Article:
Manitou Cliff Dwellings
|Manitou Springs, Colorado|
The Manitou Cliff Dwellings Museum exhibits relocated Anasazi Indian cliff dwellings. The Anasazi lived and roamed the Four Corners area of the United States Southwest from 1200 B.C. to A.D. 1300. The museum was established in 1904 and opened to the public in 1907.
The Anasazi did not live in the Manitou Springs area, but lived and built their cliff dwellings in the Four Corners area, several hundred miles southwest of Manitou Springs. The Manitou Cliff Dwellings were relocated to their present location in the early 1900s, as a museum, preserve, and tourist attraction. The stones were taken from a collapsed Anasazi site near Cortez in southwest Colorado, shipped by railroad to Manitou Springs, and assembled in their present form as Anasazi-style buildings closely resembling those found in the Four Corners. The project was done with the approval and participation of well-known anthropologist Dr. Edgar Lee Hewett, and Virginia McClurg, founder of the Colorado Cliff Dwelling Association.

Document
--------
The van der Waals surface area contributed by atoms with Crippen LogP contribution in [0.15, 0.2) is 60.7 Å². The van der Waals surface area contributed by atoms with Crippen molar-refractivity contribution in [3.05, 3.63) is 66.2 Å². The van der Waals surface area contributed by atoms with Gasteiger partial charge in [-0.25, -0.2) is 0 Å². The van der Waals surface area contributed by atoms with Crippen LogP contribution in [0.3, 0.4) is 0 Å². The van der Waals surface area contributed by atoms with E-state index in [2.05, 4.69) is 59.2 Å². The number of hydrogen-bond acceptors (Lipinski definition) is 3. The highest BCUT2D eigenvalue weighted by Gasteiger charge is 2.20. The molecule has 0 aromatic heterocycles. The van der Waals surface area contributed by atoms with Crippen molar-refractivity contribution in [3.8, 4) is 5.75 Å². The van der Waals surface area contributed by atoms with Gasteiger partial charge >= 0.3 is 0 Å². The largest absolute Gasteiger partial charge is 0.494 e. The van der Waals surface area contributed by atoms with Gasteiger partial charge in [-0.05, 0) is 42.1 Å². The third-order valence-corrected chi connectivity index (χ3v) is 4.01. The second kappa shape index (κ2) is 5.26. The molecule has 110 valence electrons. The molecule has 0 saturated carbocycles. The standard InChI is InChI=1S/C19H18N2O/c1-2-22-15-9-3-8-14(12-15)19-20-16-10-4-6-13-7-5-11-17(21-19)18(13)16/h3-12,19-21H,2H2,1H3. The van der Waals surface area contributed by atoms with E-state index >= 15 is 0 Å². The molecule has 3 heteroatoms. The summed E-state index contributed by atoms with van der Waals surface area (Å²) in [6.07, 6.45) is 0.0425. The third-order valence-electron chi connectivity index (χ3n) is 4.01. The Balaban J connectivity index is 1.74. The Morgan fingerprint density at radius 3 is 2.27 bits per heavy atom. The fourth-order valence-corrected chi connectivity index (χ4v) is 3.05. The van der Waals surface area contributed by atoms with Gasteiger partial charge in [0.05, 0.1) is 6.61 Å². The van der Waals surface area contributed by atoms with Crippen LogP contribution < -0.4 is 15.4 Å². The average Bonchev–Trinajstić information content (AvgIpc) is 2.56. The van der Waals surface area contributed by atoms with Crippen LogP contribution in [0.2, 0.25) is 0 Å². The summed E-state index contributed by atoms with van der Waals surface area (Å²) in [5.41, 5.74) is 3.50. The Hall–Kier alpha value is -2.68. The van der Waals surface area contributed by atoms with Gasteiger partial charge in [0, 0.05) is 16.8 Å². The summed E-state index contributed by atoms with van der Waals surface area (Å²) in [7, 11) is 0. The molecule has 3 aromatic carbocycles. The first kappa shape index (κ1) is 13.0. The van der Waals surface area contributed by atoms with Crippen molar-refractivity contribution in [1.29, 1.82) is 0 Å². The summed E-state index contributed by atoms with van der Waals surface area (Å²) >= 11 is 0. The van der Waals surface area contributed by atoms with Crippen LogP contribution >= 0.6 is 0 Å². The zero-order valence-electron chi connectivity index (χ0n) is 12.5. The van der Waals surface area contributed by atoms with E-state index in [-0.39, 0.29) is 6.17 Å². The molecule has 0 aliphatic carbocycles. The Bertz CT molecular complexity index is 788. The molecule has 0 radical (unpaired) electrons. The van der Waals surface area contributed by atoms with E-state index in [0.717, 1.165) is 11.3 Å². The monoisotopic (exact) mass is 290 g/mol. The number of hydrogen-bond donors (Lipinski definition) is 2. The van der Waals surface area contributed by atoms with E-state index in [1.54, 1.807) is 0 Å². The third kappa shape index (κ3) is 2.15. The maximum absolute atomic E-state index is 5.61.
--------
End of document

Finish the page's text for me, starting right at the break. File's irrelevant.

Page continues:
- Anasazi Museum
- Troy Lovata, Inauthentic Archaeologies, (Walnut Creek, Calif: 2007, Left Coast Press) ISBN 978-1-59874-011-0, p.49-75.
- Marshall Sprague, Newport in the Rockies: The Life & Good Times of Colorado Springs , (various editions, including Swallow Press, 1988) ISBN 978-0-8040-0899-0
- Manitou Cliff Dwellings Museum
- Tourist Information
- Paul Weideman, "Like a magnet on Stonefridge," Santa Fe New Mexican, 7 Feb. 2008